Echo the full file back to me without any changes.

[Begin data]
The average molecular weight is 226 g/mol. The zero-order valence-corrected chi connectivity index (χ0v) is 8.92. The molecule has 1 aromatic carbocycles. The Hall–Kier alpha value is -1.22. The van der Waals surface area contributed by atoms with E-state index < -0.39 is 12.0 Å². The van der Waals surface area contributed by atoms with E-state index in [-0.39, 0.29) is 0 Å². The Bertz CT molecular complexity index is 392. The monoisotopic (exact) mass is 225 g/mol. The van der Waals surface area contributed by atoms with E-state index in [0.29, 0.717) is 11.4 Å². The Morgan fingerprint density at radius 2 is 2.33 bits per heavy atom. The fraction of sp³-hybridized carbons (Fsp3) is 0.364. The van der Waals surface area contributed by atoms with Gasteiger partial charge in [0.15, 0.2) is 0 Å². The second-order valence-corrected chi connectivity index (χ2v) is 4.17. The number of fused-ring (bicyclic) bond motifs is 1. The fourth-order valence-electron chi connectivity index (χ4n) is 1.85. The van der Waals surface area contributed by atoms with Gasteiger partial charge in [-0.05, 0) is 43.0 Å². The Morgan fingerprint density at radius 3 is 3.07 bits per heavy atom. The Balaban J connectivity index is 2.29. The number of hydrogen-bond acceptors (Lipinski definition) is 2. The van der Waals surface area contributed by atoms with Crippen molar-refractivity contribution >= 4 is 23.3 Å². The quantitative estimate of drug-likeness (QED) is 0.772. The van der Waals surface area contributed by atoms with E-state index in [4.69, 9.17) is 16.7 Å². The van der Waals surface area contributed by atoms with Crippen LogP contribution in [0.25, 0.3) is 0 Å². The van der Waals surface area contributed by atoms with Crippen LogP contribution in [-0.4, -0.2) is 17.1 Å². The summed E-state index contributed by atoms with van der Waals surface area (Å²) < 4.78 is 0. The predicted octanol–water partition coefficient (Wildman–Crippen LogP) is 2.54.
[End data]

The average molecular weight is 226 g/mol. The zero-order valence-corrected chi connectivity index (χ0v) is 8.92. The molecule has 1 aromatic carbocycles. The Hall–Kier alpha value is -1.22. The van der Waals surface area contributed by atoms with E-state index < -0.39 is 12.0 Å². The van der Waals surface area contributed by atoms with E-state index in [-0.39, 0.29) is 0 Å². The Bertz CT molecular complexity index is 392. The monoisotopic (exact) mass is 225 g/mol. The van der Waals surface area contributed by atoms with E-state index in [0.29, 0.717) is 11.4 Å². The Morgan fingerprint density at radius 2 is 2.33 bits per heavy atom. The fraction of sp³-hybridized carbons (Fsp3) is 0.364. The van der Waals surface area contributed by atoms with Gasteiger partial charge in [0.15, 0.2) is 0 Å². The second-order valence-corrected chi connectivity index (χ2v) is 4.17. The number of fused-ring (bicyclic) bond motifs is 1. The fourth-order valence-electron chi connectivity index (χ4n) is 1.85. The van der Waals surface area contributed by atoms with Gasteiger partial charge in [-0.05, 0) is 43.0 Å². The Morgan fingerprint density at radius 3 is 3.07 bits per heavy atom. The Balaban J connectivity index is 2.29. The number of hydrogen-bond acceptors (Lipinski definition) is 2. The van der Waals surface area contributed by atoms with Crippen molar-refractivity contribution >= 4 is 23.3 Å². The quantitative estimate of drug-likeness (QED) is 0.772. The van der Waals surface area contributed by atoms with E-state index in [4.69, 9.17) is 16.7 Å². The van der Waals surface area contributed by atoms with Crippen LogP contribution in [0.25, 0.3) is 0 Å². The van der Waals surface area contributed by atoms with Crippen LogP contribution in [-0.4, -0.2) is 17.1 Å². The summed E-state index contributed by atoms with van der Waals surface area (Å²) < 4.78 is 0. The predicted octanol–water partition coefficient (Wildman–Crippen LogP) is 2.54.